• Lisa Jacobi

    and, that’s not an editing suggestion… it’s fact checking.

    • Chris Jones

      I can accept that.

  • fdwil111

    Don’t overlook learning that turning up the volume on your sound system to fight the crowd noise will result in increased crowd noise. Works every time!

  • Randy Gregg

    We never played any bars, but we once played in a room at a small casino in S. Dakota. There were more of us (5) on stage than there were people in the audience.
    Another time we were hired to play at one of several music venues at a small town’s all-class reunion. Our crowd was small, and they were there to talk to each other, not to listen to us, so they moved as far away from the stage as they could. (Bluegrass is not “background music”.)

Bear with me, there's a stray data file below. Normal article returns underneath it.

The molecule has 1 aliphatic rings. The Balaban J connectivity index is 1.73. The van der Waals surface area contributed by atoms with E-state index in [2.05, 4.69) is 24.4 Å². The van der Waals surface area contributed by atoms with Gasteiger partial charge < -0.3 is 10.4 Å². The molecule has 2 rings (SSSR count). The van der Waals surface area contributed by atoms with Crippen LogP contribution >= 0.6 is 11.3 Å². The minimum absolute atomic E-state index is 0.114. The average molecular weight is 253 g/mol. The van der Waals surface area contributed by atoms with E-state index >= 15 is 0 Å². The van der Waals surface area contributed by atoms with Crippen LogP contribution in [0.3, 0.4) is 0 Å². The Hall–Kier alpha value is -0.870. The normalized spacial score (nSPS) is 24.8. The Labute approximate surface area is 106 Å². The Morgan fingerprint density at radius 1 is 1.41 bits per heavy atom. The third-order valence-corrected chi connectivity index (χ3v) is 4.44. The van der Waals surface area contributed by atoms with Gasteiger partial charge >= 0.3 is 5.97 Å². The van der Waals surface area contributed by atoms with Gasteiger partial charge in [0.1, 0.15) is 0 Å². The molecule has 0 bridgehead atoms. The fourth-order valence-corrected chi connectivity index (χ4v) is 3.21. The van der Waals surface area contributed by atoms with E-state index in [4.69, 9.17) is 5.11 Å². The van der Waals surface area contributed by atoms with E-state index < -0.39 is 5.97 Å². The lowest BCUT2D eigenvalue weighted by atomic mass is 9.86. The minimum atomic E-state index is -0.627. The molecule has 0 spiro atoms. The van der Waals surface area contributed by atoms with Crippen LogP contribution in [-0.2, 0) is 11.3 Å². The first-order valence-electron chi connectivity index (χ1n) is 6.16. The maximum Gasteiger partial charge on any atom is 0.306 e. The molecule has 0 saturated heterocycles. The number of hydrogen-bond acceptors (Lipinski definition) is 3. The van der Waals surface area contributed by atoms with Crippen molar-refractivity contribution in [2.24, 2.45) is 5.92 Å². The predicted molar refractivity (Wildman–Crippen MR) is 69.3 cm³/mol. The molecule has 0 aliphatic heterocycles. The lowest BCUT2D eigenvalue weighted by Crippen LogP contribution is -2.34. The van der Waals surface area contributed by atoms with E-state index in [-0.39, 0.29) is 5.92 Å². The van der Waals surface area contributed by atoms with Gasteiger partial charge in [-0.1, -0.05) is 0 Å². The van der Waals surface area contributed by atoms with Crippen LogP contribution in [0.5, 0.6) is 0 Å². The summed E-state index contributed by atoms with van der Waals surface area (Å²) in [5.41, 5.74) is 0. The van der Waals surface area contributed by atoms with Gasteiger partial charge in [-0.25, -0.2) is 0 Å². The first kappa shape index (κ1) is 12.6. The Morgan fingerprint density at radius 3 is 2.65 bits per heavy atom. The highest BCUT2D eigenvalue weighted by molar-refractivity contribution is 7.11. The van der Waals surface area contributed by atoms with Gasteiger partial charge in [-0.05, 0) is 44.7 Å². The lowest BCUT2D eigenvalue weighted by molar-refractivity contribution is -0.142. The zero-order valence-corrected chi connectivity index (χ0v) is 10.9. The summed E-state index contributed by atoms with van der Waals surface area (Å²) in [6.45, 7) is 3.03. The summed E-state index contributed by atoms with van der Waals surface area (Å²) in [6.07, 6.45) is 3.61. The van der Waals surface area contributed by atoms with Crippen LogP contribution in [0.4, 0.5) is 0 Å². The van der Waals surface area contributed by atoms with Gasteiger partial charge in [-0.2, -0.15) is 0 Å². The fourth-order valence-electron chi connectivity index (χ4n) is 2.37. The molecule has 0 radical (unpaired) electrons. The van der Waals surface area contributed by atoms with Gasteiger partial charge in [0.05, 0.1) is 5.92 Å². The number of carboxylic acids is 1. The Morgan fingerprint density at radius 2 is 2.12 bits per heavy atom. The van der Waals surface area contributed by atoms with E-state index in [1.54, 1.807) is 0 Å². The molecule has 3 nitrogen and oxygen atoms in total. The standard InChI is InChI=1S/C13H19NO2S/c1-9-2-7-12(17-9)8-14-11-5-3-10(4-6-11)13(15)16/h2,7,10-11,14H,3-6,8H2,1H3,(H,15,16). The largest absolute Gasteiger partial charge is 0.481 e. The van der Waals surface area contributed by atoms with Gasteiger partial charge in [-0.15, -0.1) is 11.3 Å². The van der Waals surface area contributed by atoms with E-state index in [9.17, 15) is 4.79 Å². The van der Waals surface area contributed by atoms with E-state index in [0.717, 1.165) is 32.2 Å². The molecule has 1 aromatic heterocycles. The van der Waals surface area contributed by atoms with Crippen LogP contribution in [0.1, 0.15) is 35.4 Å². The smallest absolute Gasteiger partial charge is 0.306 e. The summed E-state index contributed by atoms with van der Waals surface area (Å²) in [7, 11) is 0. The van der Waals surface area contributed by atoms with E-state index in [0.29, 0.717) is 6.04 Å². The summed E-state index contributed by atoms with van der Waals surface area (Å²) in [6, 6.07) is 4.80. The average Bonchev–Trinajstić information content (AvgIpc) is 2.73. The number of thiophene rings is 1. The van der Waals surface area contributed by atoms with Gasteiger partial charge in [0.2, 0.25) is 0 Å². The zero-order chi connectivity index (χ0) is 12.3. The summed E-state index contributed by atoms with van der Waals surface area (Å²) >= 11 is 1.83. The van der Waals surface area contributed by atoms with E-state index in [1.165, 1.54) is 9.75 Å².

At least these “crowds” weren’t hostile, and we were in no danger.

  • grasser

    Truth with my hand up here..When I was just starting to play and didn’t really know a lot of instrumentals, a gentleman? asked me to play Foggy Mountain Breakdown. No problem for a banjo picker, right? Wrong. I barely knew it. I was raised on Ralph Stanley and would have much preferred to play Coozy or something like that. I told him I really didn’t know it that well. Well, this was a place where they were selling moonshone by the cup at the concession. He then casually pulled his coat back and I noticed a pistol butt sticking out of his pocket. Bottom line? I learned Foggy Mountain Breakdown. THAT NIGHT!

  • Brent Sterling

    As one who has played a telecaster guitar in many bars(they stop a beer bottle better that a Martin) I’m appalled you would suggest a musician add this to their life experience! I have suffered every brutal event you have mentioned above and your article has brought back memories that have scared me and set me back weeks in my therapy!

    Otherwise, great article!!

  • Pingback: Notes from the bar birds : Bluegrass Today()